TAKING THE STAND
Just where do exhibitions fit into the marketing mix? It is a question occupying many of the major 80s exhibitors. Indeed, in a time of tightened budgets, face-to-face activity (the industry description for direct communication with customers) and its importance as a marketing tool is coming in for some hard reassessment and careful evaluation.
Yet this state of affairs is not causing doom and gloom in the exhibition business - it has had quite the reverse effect, in fact. Apparently companies welcome the opportunity to demonstrate the commercial effectiveness of this activity and its use as an active element in promoting a consistent corporate image.
British Telecom (BT) has been actively considering its exhibition strategy for the past five years. Its philosophy is to build a consistent image but in fewer forums and deliver it to a more highly concentrated target audience.
Imagination, a leading face-to-face consultancy, has worked with BT since it first began to reassess its entire communications process. The original aim, according to Imagination director Richard Zucker, was to create a look that supported the BT brand - something that could be adapted across all BT exhibition activity and also worked within its permanent facilities.
"We had to create an image that could span the very wide diversity of BT's products and services," says Zucker. To meet this brief, Imagination devised components that can be used at any size of exhibition but which, at the same time, consistently relate to what Zucker describes as "BT's public face".
Internally, BT views its exhibition strategy as just one element of a whole communications mix. "We are defining requirements more," says BT marketing manager Bill Murray. "Any show has to be justified against marketing objectives and not attended purely for historical reasons," he adds.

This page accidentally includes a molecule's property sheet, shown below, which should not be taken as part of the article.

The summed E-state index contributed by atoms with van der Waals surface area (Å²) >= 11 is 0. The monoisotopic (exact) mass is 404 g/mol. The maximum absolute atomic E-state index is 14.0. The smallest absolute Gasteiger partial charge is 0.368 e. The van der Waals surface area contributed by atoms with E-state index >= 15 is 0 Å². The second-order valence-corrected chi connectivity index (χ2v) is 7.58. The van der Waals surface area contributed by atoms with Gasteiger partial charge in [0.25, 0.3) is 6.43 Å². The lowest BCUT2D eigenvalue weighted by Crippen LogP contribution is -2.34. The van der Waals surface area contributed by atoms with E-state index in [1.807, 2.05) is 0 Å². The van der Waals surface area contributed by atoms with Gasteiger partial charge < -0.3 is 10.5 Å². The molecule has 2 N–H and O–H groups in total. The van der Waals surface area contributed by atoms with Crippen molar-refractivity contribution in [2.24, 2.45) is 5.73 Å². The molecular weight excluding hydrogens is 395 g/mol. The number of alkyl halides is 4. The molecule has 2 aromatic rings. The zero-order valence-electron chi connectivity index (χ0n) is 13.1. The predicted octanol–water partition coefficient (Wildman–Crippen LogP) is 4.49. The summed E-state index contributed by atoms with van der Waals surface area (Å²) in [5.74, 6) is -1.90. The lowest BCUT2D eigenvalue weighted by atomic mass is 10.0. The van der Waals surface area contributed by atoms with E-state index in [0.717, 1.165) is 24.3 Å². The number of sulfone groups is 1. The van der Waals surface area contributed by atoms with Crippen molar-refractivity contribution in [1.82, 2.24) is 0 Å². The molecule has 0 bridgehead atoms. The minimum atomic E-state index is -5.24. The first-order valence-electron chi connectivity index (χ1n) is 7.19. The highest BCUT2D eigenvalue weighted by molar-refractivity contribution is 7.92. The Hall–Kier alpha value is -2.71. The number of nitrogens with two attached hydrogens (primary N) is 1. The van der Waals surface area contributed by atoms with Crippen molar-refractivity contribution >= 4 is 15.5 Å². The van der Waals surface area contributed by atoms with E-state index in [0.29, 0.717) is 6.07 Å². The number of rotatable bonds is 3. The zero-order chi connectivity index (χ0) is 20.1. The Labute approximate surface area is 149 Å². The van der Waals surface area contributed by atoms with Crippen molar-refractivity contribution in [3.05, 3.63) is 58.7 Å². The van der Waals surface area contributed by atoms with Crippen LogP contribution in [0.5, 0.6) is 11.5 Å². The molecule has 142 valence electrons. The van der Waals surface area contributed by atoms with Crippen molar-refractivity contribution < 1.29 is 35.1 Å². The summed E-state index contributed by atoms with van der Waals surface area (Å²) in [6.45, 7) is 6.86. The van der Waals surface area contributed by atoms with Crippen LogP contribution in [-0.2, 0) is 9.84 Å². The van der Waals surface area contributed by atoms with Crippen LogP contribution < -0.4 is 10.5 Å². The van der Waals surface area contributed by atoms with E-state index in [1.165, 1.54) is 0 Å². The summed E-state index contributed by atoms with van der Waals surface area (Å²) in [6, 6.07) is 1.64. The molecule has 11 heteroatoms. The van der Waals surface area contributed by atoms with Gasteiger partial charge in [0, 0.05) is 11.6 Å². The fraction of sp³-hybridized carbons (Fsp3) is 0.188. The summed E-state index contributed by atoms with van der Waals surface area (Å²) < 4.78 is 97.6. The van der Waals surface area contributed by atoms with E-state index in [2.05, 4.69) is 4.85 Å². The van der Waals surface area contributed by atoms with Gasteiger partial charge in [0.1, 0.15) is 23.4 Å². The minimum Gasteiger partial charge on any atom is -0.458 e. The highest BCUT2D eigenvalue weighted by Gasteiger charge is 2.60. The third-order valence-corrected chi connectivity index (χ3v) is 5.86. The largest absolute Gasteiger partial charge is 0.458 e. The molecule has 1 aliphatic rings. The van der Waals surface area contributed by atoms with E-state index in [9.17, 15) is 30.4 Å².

Murray is looking for more than straight lead-generation from exhibitions. "We are using them as a foundation for a relationship," he says. "Our aim is to increase the level of dialogue with senior customers."
To this end BT, with Imagination and other agencies, has developed a comprehensive policy for major shows including increased staff training and a tailored approach to stand visitors, supported by workshops and seminars.
It is a policy that seems to be working. At the recent Communications 90 exhibition, not only were sales leads up by 120% compared with two years ago, but more importantly from Murray's viewpoint, the length of time visitors spent on the BT stand also dramatically increased. "If you talk to the right person with the right message, an exhibition can be an effective niche marketing tool," he says.
Imagination works on a retained fee basis with BT - still fairly unusual in the exhibition world but one that allows the agency to work progressively with the client and with all its other marketing service agencies. "It ensures that every piece of communication from BT, be it direct mail, video, advertising or an exhibition, looks and sounds the same," says Zucker.
The necessity of pitching competitively for jobs on a one-off basis has always been an industry gripe but Nick de Bois, managing director of Rapier Design, believes that the tide is now turning. "As clients come to recognise the role the exhibition can play, so they are beginning to look to their agencies for long-term relationships. It makes sense in terms of consistency and is better value for money."
The exhibition does seem to be a latecomer to the marketing ball. "It has been left in isolation for too long. Yet it can be a key element in a marketing strategy," claims de Bois.
Rapier recently worked with BSB in coordinating a planned programmed of activity combining video, presentations, interactive video and exhibitions as part of an overall marketing push. "The client recognised that an …